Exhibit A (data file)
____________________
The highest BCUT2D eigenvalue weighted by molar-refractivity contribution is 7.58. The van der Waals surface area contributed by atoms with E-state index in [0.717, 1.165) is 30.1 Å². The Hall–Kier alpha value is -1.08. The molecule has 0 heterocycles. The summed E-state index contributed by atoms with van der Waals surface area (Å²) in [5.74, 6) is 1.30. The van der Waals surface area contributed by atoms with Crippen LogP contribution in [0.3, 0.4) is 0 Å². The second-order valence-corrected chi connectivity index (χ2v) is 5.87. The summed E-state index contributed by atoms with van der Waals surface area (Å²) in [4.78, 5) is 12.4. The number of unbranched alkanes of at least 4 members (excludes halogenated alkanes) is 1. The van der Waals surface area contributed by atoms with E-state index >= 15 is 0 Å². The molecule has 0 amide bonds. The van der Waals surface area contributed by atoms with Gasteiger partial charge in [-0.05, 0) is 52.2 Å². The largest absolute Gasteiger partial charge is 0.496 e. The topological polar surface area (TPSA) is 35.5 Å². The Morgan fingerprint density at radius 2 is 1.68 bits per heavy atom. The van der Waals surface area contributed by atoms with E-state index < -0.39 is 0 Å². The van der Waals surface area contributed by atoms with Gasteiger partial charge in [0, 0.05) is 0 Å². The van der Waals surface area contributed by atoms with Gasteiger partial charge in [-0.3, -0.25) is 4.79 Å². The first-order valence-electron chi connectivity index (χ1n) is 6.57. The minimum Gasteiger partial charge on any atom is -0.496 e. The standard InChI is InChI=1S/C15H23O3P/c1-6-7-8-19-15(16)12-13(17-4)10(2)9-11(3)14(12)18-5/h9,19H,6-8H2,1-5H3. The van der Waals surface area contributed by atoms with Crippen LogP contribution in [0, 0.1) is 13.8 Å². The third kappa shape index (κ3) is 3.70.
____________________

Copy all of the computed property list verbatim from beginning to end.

The highest BCUT2D eigenvalue weighted by molar-refractivity contribution is 7.58. The van der Waals surface area contributed by atoms with E-state index in [0.717, 1.165) is 30.1 Å². The Hall–Kier alpha value is -1.08. The molecule has 0 heterocycles. The summed E-state index contributed by atoms with van der Waals surface area (Å²) in [5.74, 6) is 1.30. The van der Waals surface area contributed by atoms with Crippen LogP contribution in [0.3, 0.4) is 0 Å². The second-order valence-corrected chi connectivity index (χ2v) is 5.87. The summed E-state index contributed by atoms with van der Waals surface area (Å²) in [4.78, 5) is 12.4. The number of unbranched alkanes of at least 4 members (excludes halogenated alkanes) is 1. The van der Waals surface area contributed by atoms with E-state index >= 15 is 0 Å². The molecule has 0 amide bonds. The van der Waals surface area contributed by atoms with Gasteiger partial charge in [-0.05, 0) is 52.2 Å². The largest absolute Gasteiger partial charge is 0.496 e. The topological polar surface area (TPSA) is 35.5 Å². The Morgan fingerprint density at radius 2 is 1.68 bits per heavy atom. The van der Waals surface area contributed by atoms with E-state index < -0.39 is 0 Å². The van der Waals surface area contributed by atoms with Gasteiger partial charge in [0, 0.05) is 0 Å². The van der Waals surface area contributed by atoms with Gasteiger partial charge in [-0.3, -0.25) is 4.79 Å². The first-order valence-electron chi connectivity index (χ1n) is 6.57. The minimum Gasteiger partial charge on any atom is -0.496 e. The standard InChI is InChI=1S/C15H23O3P/c1-6-7-8-19-15(16)12-13(17-4)10(2)9-11(3)14(12)18-5/h9,19H,6-8H2,1-5H3. The van der Waals surface area contributed by atoms with Crippen LogP contribution in [0, 0.1) is 13.8 Å². The third kappa shape index (κ3) is 3.70.